Nairobi — The government is boosting efforts to tap wind energy, the latest attempt towards reducing over-reliance on hydro-power and costly diesel-powered generators.
The Ministry of Energy says it will facilitate investments in wind and other sources of renewable power by negotiating deals on behalf of private investors with local governments.
Frustrated by drought-induced power shortages and rising global oil prices, the government is seeking to attract more investments in renewable energy to stabilise supply and reduce the cost of doing business.
"I assure any investor who wants to help us to exploit our untapped potential in wind energy and other sources of renewable energy such as solar that we will help them to negotiate with the counties and even the landowners," Mr Kiraitu Murungi, the Energy minister, said after commissioning KenGen's 5.1 megawatt wind mill at Ngong Hills, west of Nairobi.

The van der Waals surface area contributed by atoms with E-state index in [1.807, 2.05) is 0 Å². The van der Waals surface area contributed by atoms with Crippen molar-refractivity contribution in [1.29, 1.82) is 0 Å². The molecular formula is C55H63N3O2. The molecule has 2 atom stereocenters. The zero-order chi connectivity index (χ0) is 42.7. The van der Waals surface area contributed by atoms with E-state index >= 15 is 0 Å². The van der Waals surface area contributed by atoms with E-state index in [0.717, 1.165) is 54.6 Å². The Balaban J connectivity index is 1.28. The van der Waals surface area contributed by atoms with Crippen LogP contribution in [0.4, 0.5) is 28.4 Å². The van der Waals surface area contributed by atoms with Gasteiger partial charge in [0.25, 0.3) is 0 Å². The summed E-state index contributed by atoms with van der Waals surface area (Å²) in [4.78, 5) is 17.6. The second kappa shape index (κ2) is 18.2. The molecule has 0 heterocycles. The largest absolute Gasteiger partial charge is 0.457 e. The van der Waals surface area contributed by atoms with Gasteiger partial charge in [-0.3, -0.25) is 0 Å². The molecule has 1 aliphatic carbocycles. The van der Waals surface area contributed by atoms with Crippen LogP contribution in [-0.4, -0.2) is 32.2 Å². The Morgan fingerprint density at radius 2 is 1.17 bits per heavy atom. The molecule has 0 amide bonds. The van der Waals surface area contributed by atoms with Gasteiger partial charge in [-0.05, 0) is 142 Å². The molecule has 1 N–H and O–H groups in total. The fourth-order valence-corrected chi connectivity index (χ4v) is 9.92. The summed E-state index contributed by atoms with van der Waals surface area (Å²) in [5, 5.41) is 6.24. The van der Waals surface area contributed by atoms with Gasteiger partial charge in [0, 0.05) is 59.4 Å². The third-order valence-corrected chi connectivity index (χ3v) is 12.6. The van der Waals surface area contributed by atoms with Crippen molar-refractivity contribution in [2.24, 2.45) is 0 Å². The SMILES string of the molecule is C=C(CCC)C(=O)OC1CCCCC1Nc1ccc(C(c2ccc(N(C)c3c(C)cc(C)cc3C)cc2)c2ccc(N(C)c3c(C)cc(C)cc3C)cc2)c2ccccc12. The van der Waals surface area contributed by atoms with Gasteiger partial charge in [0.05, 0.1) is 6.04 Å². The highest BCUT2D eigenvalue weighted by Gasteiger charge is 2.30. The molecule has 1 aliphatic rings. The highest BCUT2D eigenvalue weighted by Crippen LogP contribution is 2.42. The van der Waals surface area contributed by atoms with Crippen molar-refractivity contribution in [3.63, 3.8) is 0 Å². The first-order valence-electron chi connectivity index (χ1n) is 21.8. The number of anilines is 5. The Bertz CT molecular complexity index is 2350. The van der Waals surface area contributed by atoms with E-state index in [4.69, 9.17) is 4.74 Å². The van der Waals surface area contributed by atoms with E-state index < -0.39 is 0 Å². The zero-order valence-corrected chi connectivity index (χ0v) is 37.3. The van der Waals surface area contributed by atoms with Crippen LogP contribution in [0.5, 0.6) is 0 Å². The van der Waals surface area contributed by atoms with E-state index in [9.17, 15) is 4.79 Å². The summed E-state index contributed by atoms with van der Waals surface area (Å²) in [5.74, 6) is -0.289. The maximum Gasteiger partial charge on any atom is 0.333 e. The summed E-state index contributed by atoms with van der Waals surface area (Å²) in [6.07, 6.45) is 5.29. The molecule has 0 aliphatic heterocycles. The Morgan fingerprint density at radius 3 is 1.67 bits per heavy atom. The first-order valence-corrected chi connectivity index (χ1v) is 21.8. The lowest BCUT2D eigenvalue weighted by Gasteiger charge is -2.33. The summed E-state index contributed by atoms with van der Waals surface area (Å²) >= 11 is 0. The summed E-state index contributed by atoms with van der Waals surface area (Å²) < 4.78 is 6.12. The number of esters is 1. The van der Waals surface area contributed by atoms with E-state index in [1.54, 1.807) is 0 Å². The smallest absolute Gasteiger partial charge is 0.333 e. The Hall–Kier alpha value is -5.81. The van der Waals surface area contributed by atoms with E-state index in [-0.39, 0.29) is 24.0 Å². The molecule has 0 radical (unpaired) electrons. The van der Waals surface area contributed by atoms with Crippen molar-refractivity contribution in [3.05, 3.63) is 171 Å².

The wind farm is being financed through a Sh1.1 billion (11 million euro) loan and will have a capacity of 25.4MW once complete in 2012.
KenGen managing director Eddy Njoroge said the project was part of the company's five-year plan to inject 500MW into the national grid by 2013.
Mr Murungi said talks were under way with the county council of Marsabit in connection with wind and solar energy projects.
To create a database and market opportunities in the wind sector to potential investors, the government plans to instal 33 (40-metre high) wind masts and data loggers across the country by November this year.
The data will complement the Kenya Country Wind Atlas, a profile of areas with adequate wind for power generation.
The Energy ministry has also floated a tender to instal 20 wind masts and data loggers while KenGen is researching in 12 locations.
"Our wind power potential is enormous but its exploitation has been minimal. Unlike electricity generated by fossil fuels, wind-generated energy can provide electricity without pollution or depleting natural resources," Mr Murungi said.
The farm, near Lake Turkana, will generate a quarter of the country's current installed power when complete in 2012.